Prior to August of 2021, FCADV was the state’s lead agency on domestic violence and received $35 million dollars on a pass-through basis that composed the largest part of the organization’s budget.
On Thursday, August 26, 2021, Governor Ron DeSantis and Attorney General Ashley Moody announced that the Florida Coalition Against Domestic Violence (FCADV) will be dissolved.
The Department of Children and Families (DCF) filed a lawsuit against FCADV, CEO Tiffany Carr, CFO Patricia Duarte, COO Sandra Barnett, and its board members. The lawsuit alleged fraudulent misrepresentation, civil conspiracy, fraudulent concealment, breach of fiduciary duty, breach of the implied duty of good faith, and breach of contract.
That lawsuit was settled in August of 2021 for just over $5 million which is small fraction of the money stolen.
History of FCADV
Since 2003, the organization has acted as a pass-through funding organization for the state. FCADV was the sole recipient of state domestic violence money. FCADV received state and federal dollars and distributes funds to local-level domestic violence agencies throughout the state of Florida.
Other pass-through organizations in Florida include the Florida Network of Youth and Family Services that contracts with the Department of Juvenile Justice. Only a few states distributed funds this way, including Kentucky, Rhode Island, and Pennsylvania.
According to a 2017 report, Tiffany Carr’s salary as the CEO/President of the Florida Coalition Against Domestic Violence (FCADV) was a whopping $761,560 annually. After cashing in paid time off, in 2018, Tiffany Carr’s W-2 wages were $4.5 million according to Florida Coalition Against Domestic Violence records.
Tiffany Carr and her husband John Patrick Howard Jr., allegedly used the money to buy numerous homes and fund several businesses with other family members.
CEO Tiffany Carr’s extraordinary income shouldn’t come as a surprise because in back in 2009, the coalition’s Form 990 IRS filings showed that she drew a salary of $316,104, plus $36,158 in benefits.
The FCADV’s board of directors decided and approve the executive salaries. The board is comprised of current and former executive directors of domestic violence organizations who rely on FCADV for funding.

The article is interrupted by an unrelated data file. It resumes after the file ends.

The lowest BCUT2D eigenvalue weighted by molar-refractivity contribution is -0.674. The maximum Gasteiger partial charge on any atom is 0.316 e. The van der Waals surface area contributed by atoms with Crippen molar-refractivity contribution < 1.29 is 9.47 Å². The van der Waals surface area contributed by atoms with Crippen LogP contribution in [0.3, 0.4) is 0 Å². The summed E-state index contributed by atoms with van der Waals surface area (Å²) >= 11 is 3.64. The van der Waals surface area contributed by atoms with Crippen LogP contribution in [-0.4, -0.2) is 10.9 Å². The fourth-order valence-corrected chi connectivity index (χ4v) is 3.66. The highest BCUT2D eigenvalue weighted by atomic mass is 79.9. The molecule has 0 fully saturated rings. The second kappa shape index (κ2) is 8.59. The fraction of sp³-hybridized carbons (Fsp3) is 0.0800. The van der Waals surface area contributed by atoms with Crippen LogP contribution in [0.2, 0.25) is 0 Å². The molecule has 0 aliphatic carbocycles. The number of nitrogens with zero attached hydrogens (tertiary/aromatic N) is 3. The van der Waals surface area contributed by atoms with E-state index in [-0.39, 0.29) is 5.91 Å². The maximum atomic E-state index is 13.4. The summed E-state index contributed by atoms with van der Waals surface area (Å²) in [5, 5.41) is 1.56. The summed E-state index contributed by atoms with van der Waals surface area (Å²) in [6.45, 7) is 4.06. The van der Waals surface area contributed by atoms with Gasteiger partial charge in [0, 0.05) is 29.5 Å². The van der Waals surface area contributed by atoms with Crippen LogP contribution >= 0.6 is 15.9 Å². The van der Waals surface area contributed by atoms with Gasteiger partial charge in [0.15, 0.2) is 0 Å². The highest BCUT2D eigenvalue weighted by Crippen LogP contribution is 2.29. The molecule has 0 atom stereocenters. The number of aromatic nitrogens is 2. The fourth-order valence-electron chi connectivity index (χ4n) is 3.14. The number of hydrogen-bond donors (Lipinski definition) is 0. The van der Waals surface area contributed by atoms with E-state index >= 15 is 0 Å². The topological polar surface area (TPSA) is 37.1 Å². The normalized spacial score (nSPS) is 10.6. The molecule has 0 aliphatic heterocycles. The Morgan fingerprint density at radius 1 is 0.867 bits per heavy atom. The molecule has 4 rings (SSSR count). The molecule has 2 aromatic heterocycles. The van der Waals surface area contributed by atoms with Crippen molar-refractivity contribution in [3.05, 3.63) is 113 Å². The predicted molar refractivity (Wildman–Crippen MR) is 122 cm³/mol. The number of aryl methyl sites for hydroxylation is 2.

Tiffany Carr’s salary wasn’t the only problem. Across the board, problems were found with the way the funds were distributed and the way records were kept by everyone working at FCADV. To this day, none of them were held accountable.
Bigger Problems with FCADV’s Board
Part of the problem is that the FCADV’s board of directors decided executive salaries. Because of FCADV’s pass-through funding responsibilities, this structure caused a clear conflict of interest.
Almost the entire board was comprised of current and former executive directors of domestic violence organizations across the State of Florida. Those board members rely on FCADV funding distribution.
This system created a direct conflict of interest. The recipient of grants from an organization should NOT be on the board of directors.
The board members of FCADV who were also the directors of domestic violence centers that received state funds included:
- Melody Keeth of Serene Harbor in Palm Bay
- Laura Lynch of HOPE Family Services in Bradenton
- Angela Diaz-Vidaillet of The Lodge in Miami
- Donna Fagan, a private member from Lehigh Acres.
Other Outrageous Spending at FCADV
Those working under Tiffany Carr also received outrageous amounts of compensation including awarding Sandra Barnett, the chief operating officer, $556,905 between 2016 and 2018, and Patty Duarte, the chief financial officer, more than $668,552.
Even more outrageous is the fact that then-Rep. Denise Grimsley, a Republican from Sebring who headed the House Appropriations Committee at the time and was a friend of Tiffany Carr’s, allegedly encouraged the corruption.
The Department of Children and Families had the task of oversight, but did a truly terrible job of preventing the fraud that occurred. In the end, the corruption was largely ignored by the media swept under the rug by the Florida Attorney General’s Office that settled the civil lawsuit and recovered only a small fraction of the money stolen.
This article was last updated on Wednesday, January 19, 2021.